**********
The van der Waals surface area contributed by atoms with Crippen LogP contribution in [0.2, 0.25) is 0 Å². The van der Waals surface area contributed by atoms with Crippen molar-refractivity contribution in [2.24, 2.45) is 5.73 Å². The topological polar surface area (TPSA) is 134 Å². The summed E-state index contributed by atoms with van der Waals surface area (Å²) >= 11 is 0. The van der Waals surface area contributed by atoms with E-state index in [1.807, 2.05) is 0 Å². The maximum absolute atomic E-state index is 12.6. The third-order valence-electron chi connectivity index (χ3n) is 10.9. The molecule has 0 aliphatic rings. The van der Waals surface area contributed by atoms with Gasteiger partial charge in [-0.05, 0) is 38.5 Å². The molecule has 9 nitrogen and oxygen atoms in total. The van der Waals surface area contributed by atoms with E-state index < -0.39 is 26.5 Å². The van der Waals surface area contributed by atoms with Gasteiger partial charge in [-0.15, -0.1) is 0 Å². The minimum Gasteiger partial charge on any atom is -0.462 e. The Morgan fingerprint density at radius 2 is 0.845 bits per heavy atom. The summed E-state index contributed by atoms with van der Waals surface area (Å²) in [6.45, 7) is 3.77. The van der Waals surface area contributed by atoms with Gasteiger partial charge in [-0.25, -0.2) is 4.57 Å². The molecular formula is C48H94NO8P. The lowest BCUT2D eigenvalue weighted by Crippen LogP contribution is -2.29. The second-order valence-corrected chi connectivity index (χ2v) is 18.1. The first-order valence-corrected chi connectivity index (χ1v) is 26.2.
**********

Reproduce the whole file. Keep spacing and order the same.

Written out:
The van der Waals surface area contributed by atoms with Crippen LogP contribution in [0.2, 0.25) is 0 Å². The van der Waals surface area contributed by atoms with Crippen molar-refractivity contribution in [2.24, 2.45) is 5.73 Å². The topological polar surface area (TPSA) is 134 Å². The summed E-state index contributed by atoms with van der Waals surface area (Å²) >= 11 is 0. The van der Waals surface area contributed by atoms with E-state index in [1.807, 2.05) is 0 Å². The maximum absolute atomic E-state index is 12.6. The third-order valence-electron chi connectivity index (χ3n) is 10.9. The molecule has 0 aliphatic rings. The van der Waals surface area contributed by atoms with Gasteiger partial charge in [-0.05, 0) is 38.5 Å². The molecule has 9 nitrogen and oxygen atoms in total. The van der Waals surface area contributed by atoms with E-state index < -0.39 is 26.5 Å². The van der Waals surface area contributed by atoms with Gasteiger partial charge in [-0.15, -0.1) is 0 Å². The minimum Gasteiger partial charge on any atom is -0.462 e. The Morgan fingerprint density at radius 2 is 0.845 bits per heavy atom. The summed E-state index contributed by atoms with van der Waals surface area (Å²) in [6.45, 7) is 3.77. The van der Waals surface area contributed by atoms with Gasteiger partial charge in [-0.25, -0.2) is 4.57 Å². The molecular formula is C48H94NO8P. The lowest BCUT2D eigenvalue weighted by Crippen LogP contribution is -2.29. The second-order valence-corrected chi connectivity index (χ2v) is 18.1. The first-order valence-corrected chi connectivity index (χ1v) is 26.2.